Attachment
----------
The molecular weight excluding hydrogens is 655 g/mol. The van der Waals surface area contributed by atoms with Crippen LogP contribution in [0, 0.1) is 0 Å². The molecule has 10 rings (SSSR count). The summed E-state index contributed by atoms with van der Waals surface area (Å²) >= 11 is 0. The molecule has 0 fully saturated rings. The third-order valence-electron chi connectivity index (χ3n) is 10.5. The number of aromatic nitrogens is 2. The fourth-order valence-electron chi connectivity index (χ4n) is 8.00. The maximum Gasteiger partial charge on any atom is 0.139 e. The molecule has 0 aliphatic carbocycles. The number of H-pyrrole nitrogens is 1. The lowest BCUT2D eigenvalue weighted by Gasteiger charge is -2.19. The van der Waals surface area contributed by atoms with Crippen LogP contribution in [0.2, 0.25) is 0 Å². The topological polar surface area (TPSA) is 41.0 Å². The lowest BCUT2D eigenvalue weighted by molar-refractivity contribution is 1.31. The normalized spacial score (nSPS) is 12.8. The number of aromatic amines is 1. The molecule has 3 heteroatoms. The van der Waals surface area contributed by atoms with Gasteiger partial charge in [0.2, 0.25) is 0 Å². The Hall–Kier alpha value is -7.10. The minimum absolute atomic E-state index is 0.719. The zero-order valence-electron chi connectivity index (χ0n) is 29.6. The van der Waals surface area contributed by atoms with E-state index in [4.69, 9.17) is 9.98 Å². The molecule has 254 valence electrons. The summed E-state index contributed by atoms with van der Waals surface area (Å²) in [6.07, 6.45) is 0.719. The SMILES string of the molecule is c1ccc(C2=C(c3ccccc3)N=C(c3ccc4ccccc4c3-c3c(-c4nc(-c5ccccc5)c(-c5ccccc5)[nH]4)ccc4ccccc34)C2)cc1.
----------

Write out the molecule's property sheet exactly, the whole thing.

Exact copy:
The molecular weight excluding hydrogens is 655 g/mol. The van der Waals surface area contributed by atoms with Crippen LogP contribution in [0, 0.1) is 0 Å². The molecule has 10 rings (SSSR count). The summed E-state index contributed by atoms with van der Waals surface area (Å²) >= 11 is 0. The molecule has 0 fully saturated rings. The third-order valence-electron chi connectivity index (χ3n) is 10.5. The number of aromatic nitrogens is 2. The fourth-order valence-electron chi connectivity index (χ4n) is 8.00. The maximum Gasteiger partial charge on any atom is 0.139 e. The molecule has 0 aliphatic carbocycles. The number of H-pyrrole nitrogens is 1. The lowest BCUT2D eigenvalue weighted by Gasteiger charge is -2.19. The van der Waals surface area contributed by atoms with Crippen LogP contribution in [0.2, 0.25) is 0 Å². The topological polar surface area (TPSA) is 41.0 Å². The lowest BCUT2D eigenvalue weighted by molar-refractivity contribution is 1.31. The normalized spacial score (nSPS) is 12.8. The number of aromatic amines is 1. The molecule has 3 heteroatoms. The van der Waals surface area contributed by atoms with Gasteiger partial charge in [0.2, 0.25) is 0 Å². The Hall–Kier alpha value is -7.10. The minimum absolute atomic E-state index is 0.719. The zero-order valence-electron chi connectivity index (χ0n) is 29.6. The van der Waals surface area contributed by atoms with E-state index in [4.69, 9.17) is 9.98 Å². The molecule has 254 valence electrons. The summed E-state index contributed by atoms with van der Waals surface area (Å²) in [6.07, 6.45) is 0.719. The SMILES string of the molecule is c1ccc(C2=C(c3ccccc3)N=C(c3ccc4ccccc4c3-c3c(-c4nc(-c5ccccc5)c(-c5ccccc5)[nH]4)ccc4ccccc34)C2)cc1.